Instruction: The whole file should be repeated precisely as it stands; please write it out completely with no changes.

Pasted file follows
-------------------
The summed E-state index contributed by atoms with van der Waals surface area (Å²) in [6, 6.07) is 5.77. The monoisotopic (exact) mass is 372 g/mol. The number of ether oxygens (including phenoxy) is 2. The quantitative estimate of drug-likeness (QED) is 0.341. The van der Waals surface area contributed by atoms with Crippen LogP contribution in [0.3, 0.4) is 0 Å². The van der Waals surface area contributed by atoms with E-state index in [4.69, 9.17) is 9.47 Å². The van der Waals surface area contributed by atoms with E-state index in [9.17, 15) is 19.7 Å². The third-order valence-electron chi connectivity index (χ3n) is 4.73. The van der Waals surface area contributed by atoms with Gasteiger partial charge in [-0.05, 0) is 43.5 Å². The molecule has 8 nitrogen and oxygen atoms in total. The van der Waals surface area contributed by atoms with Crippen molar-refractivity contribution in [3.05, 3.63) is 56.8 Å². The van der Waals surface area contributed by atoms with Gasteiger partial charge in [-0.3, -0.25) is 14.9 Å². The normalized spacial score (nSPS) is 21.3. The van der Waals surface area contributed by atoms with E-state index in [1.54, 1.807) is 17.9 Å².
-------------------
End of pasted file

The summed E-state index contributed by atoms with van der Waals surface area (Å²) in [6, 6.07) is 5.77. The monoisotopic (exact) mass is 372 g/mol. The number of ether oxygens (including phenoxy) is 2. The quantitative estimate of drug-likeness (QED) is 0.341. The van der Waals surface area contributed by atoms with Crippen LogP contribution in [0.3, 0.4) is 0 Å². The van der Waals surface area contributed by atoms with E-state index in [4.69, 9.17) is 9.47 Å². The van der Waals surface area contributed by atoms with E-state index in [9.17, 15) is 19.7 Å². The third-order valence-electron chi connectivity index (χ3n) is 4.73. The van der Waals surface area contributed by atoms with Gasteiger partial charge in [-0.05, 0) is 43.5 Å². The molecule has 8 nitrogen and oxygen atoms in total. The van der Waals surface area contributed by atoms with Crippen molar-refractivity contribution in [3.05, 3.63) is 56.8 Å². The van der Waals surface area contributed by atoms with Gasteiger partial charge in [-0.3, -0.25) is 14.9 Å². The normalized spacial score (nSPS) is 21.3. The van der Waals surface area contributed by atoms with E-state index in [1.54, 1.807) is 17.9 Å².